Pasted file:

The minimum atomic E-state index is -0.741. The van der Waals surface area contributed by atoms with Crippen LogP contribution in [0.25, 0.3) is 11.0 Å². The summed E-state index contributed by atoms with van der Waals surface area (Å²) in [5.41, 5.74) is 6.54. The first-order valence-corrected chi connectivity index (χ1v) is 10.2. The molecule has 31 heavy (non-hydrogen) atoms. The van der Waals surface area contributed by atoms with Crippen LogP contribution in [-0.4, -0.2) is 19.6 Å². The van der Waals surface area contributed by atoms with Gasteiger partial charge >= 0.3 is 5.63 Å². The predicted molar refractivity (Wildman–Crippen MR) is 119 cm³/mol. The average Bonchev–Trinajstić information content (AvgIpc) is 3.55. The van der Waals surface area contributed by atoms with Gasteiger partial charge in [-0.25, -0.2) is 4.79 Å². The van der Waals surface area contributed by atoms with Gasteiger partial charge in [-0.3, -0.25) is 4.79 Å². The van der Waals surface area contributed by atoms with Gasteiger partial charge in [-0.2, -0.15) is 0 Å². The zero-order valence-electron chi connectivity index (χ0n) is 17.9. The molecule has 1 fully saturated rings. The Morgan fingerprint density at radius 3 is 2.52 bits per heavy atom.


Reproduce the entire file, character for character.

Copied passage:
The minimum atomic E-state index is -0.741. The van der Waals surface area contributed by atoms with Crippen LogP contribution in [0.25, 0.3) is 11.0 Å². The summed E-state index contributed by atoms with van der Waals surface area (Å²) in [5.41, 5.74) is 6.54. The first-order valence-corrected chi connectivity index (χ1v) is 10.2. The molecule has 31 heavy (non-hydrogen) atoms. The van der Waals surface area contributed by atoms with Crippen LogP contribution in [-0.4, -0.2) is 19.6 Å². The van der Waals surface area contributed by atoms with Gasteiger partial charge >= 0.3 is 5.63 Å². The predicted molar refractivity (Wildman–Crippen MR) is 119 cm³/mol. The average Bonchev–Trinajstić information content (AvgIpc) is 3.55. The van der Waals surface area contributed by atoms with Gasteiger partial charge in [-0.25, -0.2) is 4.79 Å². The van der Waals surface area contributed by atoms with Gasteiger partial charge in [-0.3, -0.25) is 4.79 Å². The van der Waals surface area contributed by atoms with Gasteiger partial charge in [-0.2, -0.15) is 0 Å². The zero-order valence-electron chi connectivity index (χ0n) is 17.9. The molecule has 1 fully saturated rings. The Morgan fingerprint density at radius 3 is 2.52 bits per heavy atom.